Sites that help people give their time and skills.By Help from home
E-commerce giants like eBay and Amazon have shown that technology can automate the time-consuming processes of matching supply with demand. Digitally enabled coordination has yielded cheaper, more efficient, and scalable platforms, whether that is based on profile, interests, location, ability, or availability. A range of innovators are now applying those principles to encourage people to share their time and skills: digitally enabled giving.
A good example, Help From Home is a microvolunteering organisation based in Cardiff that runs a free community service to promote and encourage participation in online volunteering activities, most of which can be done from your computer, even in your pyjamas. The activities that they list take between 10 seconds and 30 minutes to complete, and all support worthy causes. Help From Home now has the largest known directory of current active non-skilled microvolunteering opportunities.
HopeMob is a crowdfunding community and platform that connects need with people who care. With a stated goal of ‘swarming the world with hope’ through telling stories of need to generous strangers, they are the only completely fee-free platform in the world that is open to all people and causes. Started in 2012, within six months HopeMob had garnered a social community of over half a million people from around the world. But more than just raising money, HopeMob builds social communities of volunteers, linking people’s passion and interest in particular causes to the people who need their help. This powerful combination of financial support, personal motivation, practical skills, and strength in numbers is making waves around the world.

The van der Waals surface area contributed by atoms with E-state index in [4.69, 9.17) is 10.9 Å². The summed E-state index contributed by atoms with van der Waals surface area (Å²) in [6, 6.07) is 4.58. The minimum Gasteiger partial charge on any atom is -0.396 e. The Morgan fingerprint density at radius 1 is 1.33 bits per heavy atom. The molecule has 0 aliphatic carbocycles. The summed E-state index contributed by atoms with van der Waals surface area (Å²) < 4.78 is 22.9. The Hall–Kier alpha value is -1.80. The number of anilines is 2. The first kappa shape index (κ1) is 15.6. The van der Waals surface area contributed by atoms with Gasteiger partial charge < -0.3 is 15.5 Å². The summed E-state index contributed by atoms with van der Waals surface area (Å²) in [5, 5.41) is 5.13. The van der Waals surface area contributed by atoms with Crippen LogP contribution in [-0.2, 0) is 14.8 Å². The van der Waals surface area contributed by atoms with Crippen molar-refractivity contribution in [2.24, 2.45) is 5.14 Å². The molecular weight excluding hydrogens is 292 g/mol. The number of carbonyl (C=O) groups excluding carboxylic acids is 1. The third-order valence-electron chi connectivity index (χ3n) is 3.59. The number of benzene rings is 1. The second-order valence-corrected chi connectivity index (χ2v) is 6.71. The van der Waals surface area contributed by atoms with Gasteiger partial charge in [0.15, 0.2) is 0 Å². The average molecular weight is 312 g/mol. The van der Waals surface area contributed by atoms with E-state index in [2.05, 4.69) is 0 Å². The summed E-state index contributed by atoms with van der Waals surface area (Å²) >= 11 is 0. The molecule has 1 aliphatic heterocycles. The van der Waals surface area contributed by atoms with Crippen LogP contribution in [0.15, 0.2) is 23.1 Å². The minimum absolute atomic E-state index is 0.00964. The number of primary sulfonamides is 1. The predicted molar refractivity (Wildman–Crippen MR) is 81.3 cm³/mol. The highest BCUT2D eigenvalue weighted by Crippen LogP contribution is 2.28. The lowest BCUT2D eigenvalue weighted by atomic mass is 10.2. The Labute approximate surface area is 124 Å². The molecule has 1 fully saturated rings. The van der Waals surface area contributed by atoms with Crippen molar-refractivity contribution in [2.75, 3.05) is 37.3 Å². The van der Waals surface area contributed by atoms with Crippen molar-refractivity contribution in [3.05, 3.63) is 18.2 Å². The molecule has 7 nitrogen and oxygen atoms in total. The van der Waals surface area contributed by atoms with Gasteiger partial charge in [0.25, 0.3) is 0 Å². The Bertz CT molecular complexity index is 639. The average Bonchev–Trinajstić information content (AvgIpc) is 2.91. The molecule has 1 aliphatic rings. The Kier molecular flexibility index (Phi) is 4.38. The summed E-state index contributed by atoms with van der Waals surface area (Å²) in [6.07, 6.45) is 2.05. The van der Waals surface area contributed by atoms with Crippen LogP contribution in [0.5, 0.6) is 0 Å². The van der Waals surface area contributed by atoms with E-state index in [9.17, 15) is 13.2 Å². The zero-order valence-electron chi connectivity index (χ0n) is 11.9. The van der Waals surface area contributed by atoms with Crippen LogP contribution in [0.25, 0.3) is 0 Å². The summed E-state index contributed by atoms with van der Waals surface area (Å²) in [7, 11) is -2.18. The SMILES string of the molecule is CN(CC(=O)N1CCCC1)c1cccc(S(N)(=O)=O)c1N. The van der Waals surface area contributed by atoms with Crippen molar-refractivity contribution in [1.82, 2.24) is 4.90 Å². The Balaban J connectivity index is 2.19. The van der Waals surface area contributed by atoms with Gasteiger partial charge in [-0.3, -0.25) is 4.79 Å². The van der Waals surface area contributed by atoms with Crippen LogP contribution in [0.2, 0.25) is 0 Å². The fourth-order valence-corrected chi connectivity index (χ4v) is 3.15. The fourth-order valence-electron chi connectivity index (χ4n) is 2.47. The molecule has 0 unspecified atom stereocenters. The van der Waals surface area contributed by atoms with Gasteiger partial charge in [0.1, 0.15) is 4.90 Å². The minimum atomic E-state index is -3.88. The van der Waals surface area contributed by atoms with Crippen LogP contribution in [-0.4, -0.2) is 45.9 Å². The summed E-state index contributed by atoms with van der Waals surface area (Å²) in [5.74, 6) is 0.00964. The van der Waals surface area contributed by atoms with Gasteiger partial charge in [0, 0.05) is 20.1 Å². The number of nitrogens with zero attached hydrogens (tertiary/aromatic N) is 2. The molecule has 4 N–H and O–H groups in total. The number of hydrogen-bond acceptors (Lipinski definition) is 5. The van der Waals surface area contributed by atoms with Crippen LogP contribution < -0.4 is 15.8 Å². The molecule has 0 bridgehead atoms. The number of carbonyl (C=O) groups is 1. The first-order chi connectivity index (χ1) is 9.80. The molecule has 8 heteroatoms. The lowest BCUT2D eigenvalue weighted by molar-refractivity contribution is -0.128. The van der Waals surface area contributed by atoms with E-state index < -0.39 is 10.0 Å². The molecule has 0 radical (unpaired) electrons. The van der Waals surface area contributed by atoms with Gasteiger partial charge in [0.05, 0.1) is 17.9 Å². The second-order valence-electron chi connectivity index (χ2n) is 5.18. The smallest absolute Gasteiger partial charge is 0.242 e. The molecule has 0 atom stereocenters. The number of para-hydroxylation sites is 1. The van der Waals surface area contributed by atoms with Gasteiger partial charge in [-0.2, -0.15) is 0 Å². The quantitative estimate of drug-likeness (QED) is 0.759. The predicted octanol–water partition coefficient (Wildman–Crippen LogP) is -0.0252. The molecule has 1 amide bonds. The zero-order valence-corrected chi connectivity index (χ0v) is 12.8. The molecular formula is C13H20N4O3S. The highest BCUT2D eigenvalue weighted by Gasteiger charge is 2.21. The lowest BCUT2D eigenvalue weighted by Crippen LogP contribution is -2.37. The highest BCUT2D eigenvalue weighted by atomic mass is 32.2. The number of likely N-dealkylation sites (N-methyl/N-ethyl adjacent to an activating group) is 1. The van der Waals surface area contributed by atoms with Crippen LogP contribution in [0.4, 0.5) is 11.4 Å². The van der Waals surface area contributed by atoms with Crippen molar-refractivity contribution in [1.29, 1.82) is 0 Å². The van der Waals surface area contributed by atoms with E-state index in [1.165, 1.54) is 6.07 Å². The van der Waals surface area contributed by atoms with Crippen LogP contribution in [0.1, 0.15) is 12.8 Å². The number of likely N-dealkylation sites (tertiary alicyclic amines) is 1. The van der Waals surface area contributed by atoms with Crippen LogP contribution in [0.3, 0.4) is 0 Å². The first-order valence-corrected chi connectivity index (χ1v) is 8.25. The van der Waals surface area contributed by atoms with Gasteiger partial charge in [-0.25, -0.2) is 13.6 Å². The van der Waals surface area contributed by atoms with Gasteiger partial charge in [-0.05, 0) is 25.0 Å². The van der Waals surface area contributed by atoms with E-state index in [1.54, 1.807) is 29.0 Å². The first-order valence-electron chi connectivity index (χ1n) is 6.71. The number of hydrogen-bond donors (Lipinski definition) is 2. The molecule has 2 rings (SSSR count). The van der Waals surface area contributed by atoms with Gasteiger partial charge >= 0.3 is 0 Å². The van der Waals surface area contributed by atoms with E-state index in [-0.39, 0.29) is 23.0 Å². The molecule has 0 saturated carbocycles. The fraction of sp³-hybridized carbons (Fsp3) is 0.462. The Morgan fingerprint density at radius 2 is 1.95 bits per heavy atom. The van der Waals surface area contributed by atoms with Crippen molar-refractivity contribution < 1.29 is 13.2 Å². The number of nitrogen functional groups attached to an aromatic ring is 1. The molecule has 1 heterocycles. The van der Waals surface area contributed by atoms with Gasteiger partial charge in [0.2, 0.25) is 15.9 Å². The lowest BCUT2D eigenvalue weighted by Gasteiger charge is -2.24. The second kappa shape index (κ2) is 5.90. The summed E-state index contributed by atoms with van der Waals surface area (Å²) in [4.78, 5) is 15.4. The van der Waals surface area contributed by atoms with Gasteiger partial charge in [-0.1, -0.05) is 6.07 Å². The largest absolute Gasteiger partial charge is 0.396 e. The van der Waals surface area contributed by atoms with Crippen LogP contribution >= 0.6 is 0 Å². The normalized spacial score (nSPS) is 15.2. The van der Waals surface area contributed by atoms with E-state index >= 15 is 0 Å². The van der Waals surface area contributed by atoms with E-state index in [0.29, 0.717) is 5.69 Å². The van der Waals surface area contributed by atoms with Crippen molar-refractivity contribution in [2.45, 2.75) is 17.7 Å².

Give What You’re Good At takes personalised information about your interests, skills and personality to match you with relevant volunteering opportunities. It takes as its starting point that volunteering participation is lower than it should be because volunteers don’t know what they can usefully contribute. By using technology to more effectively match specific needs with skilled people, the platform has supported over 210,000 hours of professional hours given, with a value of over £2.7 million. Their volunteers work on over 11,000 charity projects with over 450 company partners.
These platforms are not a magic bullet; technology alone does not make people generous and kind. However, by making it easier for people to volunteer, to fit giving into their lives and to make it digital, these innovators are creating new ways for people to give back to their communities.
Image courtesy of Help from Home
Last updated: 09th of May, 2014